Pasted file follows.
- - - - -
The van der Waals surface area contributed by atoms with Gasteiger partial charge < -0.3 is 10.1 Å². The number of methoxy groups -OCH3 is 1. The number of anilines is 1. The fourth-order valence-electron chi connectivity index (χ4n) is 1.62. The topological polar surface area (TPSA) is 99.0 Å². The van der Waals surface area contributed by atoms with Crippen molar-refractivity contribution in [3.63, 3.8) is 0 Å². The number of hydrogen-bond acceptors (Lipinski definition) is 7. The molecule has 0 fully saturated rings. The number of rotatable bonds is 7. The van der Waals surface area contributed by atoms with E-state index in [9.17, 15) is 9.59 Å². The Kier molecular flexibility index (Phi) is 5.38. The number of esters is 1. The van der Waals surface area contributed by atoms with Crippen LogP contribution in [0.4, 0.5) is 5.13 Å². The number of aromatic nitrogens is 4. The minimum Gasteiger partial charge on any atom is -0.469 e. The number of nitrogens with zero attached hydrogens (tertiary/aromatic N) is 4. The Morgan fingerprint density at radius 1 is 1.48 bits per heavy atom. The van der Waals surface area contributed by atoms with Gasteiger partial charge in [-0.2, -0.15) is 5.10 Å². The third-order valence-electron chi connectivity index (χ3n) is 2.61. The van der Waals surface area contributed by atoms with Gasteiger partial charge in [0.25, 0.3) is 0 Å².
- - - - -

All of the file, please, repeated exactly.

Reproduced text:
The van der Waals surface area contributed by atoms with Gasteiger partial charge < -0.3 is 10.1 Å². The number of methoxy groups -OCH3 is 1. The number of anilines is 1. The fourth-order valence-electron chi connectivity index (χ4n) is 1.62. The topological polar surface area (TPSA) is 99.0 Å². The van der Waals surface area contributed by atoms with Crippen molar-refractivity contribution in [3.63, 3.8) is 0 Å². The number of hydrogen-bond acceptors (Lipinski definition) is 7. The molecule has 0 fully saturated rings. The number of rotatable bonds is 7. The van der Waals surface area contributed by atoms with E-state index in [9.17, 15) is 9.59 Å². The Kier molecular flexibility index (Phi) is 5.38. The number of esters is 1. The van der Waals surface area contributed by atoms with Crippen LogP contribution in [0.4, 0.5) is 5.13 Å². The number of aromatic nitrogens is 4. The minimum Gasteiger partial charge on any atom is -0.469 e. The number of nitrogens with zero attached hydrogens (tertiary/aromatic N) is 4. The Morgan fingerprint density at radius 1 is 1.48 bits per heavy atom. The van der Waals surface area contributed by atoms with Gasteiger partial charge in [-0.2, -0.15) is 5.10 Å². The third-order valence-electron chi connectivity index (χ3n) is 2.61. The van der Waals surface area contributed by atoms with Gasteiger partial charge in [0.25, 0.3) is 0 Å².